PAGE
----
I’m grateful to Koontz for jumping right into the story. I’m sure he could have spent more time explaining the first novel in a way that would seem natural and unobtrusive, but I’m glad he didn’t. I already love Odd. I’m already rooting for him. I don’t need another introductory chapter like we had in the first novel to be captivated.
As for the story, Forever Odd is a wonderfully enthralling supernatural thriller that measures up in action to the first. Odd’s friend has been kidnapped, and Odd must use his psychic magnetism to find and rescue him. I won’t reveal who the villain is, but suffice it say it’s a creepy villain indeed.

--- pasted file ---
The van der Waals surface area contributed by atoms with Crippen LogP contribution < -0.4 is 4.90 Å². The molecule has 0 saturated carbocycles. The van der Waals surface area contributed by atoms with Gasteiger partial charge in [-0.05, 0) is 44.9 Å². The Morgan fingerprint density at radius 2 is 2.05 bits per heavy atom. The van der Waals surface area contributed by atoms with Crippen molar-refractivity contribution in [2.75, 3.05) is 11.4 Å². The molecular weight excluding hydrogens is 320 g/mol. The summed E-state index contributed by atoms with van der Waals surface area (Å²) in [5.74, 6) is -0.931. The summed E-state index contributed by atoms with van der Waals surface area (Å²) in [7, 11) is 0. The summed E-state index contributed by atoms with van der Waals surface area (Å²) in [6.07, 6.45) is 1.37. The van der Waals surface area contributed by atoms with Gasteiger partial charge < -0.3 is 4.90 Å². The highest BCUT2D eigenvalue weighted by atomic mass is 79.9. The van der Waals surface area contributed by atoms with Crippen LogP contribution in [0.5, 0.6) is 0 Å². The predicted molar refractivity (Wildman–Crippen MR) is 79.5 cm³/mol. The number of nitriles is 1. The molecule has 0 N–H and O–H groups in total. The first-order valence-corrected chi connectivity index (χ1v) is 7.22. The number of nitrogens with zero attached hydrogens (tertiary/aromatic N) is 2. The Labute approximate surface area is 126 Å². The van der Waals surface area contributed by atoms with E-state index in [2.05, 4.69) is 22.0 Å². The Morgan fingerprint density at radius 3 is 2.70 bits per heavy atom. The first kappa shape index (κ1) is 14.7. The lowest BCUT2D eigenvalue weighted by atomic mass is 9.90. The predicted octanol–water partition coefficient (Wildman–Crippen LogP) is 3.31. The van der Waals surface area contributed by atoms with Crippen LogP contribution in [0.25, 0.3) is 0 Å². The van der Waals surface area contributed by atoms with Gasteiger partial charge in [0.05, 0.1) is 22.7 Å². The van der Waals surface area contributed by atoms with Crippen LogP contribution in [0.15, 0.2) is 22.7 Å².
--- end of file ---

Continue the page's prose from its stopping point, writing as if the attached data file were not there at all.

I particularly enjoyed the setting of the novel; Koontz puts most of the action in underground drainage tunnels and an abandoned casino long destroyed by fire. Following Odd as he trudges through dark caverns or scales empty elevator shafts was a fun ride indeed.
Forever Odd lacks the emotional punch of the first novel. This isn’t a complaint, just an observation. Had the humble fry cook experienced another loss as great as the first, I would have been too traumatized to continue with the series. As it is, I’m ready and eager for book three.